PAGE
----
A version of this article was published at NOW Lebanon
After years of threatening, Turkey directly intervened in Syria on Friday, launching airstrikes against the Islamic State (ISIS), and finally allowed the U.S. to use Incirlik for jet and drone attacks against ISIS. Concurrently, Turkey launched airstrikes into Iraqi Kurdistan against the Kurdistan Workers’ Party (PKK). Ankara is framing this as an equal-opportunities war on terrorists, but Turkey’s actions over the last four years in Syria give a lot of cause for wonder as to which side Ankara is on when it comes to terrorism.
Turkish President Recep Tayyip Erdogan’s ‘zero problems with neighbours’ policy unravelled when the Syrian uprising erupted in March 2011. Not taking sides was itself a choice, and after Bashar al-Assad lied to the face of Erdogan’s foreign minister about his intention to murder unarmed protesters, Erdogan decided to get rid of Assad at all costs. Erdogan bet on trying to condition a Muslim Brotherhood-led post-Assad government in Syria.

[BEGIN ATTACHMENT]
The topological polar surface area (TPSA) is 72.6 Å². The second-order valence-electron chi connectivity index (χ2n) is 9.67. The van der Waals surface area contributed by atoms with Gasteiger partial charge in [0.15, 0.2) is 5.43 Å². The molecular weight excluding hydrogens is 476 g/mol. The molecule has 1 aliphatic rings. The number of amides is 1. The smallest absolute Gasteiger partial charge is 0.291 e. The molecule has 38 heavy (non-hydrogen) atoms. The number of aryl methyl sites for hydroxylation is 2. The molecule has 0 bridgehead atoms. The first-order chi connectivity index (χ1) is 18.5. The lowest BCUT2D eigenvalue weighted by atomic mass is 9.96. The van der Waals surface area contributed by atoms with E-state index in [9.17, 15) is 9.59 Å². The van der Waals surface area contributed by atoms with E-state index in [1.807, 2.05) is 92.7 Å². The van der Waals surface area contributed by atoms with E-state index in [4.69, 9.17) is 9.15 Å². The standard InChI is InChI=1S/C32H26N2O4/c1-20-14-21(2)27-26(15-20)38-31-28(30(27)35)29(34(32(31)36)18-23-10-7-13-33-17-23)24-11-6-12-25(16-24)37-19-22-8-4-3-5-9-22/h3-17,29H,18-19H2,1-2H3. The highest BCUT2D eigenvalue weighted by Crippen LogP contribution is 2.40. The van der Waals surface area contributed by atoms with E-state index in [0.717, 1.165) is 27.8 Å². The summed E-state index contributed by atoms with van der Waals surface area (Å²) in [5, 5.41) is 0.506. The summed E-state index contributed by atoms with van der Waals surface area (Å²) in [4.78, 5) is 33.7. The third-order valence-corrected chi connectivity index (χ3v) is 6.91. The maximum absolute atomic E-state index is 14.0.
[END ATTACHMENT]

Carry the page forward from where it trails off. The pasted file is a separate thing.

Erdogan opened Turkey’s border to anyone who wanted to fight Assad, though Ankara had favourites. In 2012, the Free Syrian Army-branded rebels—nationalist, democratic, and essentially secular—were overwhelmingly dominant, yet Turkey (and Qatar) poured resources into strengthening Brotherhood-sympathetic rebel units. The March 2013 Turkey-PKK ceasefire led to signs of a working relationship with the PKK’s Syrian offshoot, the Democratic Union Party (PYD), at least to protect Turkey’s 565-mile border with Syria. That triangulation ended in the autumn of 2014. Many Kurds believe the open-border policy to the Salafi-jihadists was intended to thwart a Kurdish statelet in northern Syria. The Turkish bombardment that hit PYD positions on Monday and the evidence that Ankara’s turnaround on targeting ISIS and letting the U.S. use its territory to do so was influenced by Syrian Kurdish territorial gains is not going to calm the suspicions Turkey supports Islamist extremists to block Kurdish autonomy.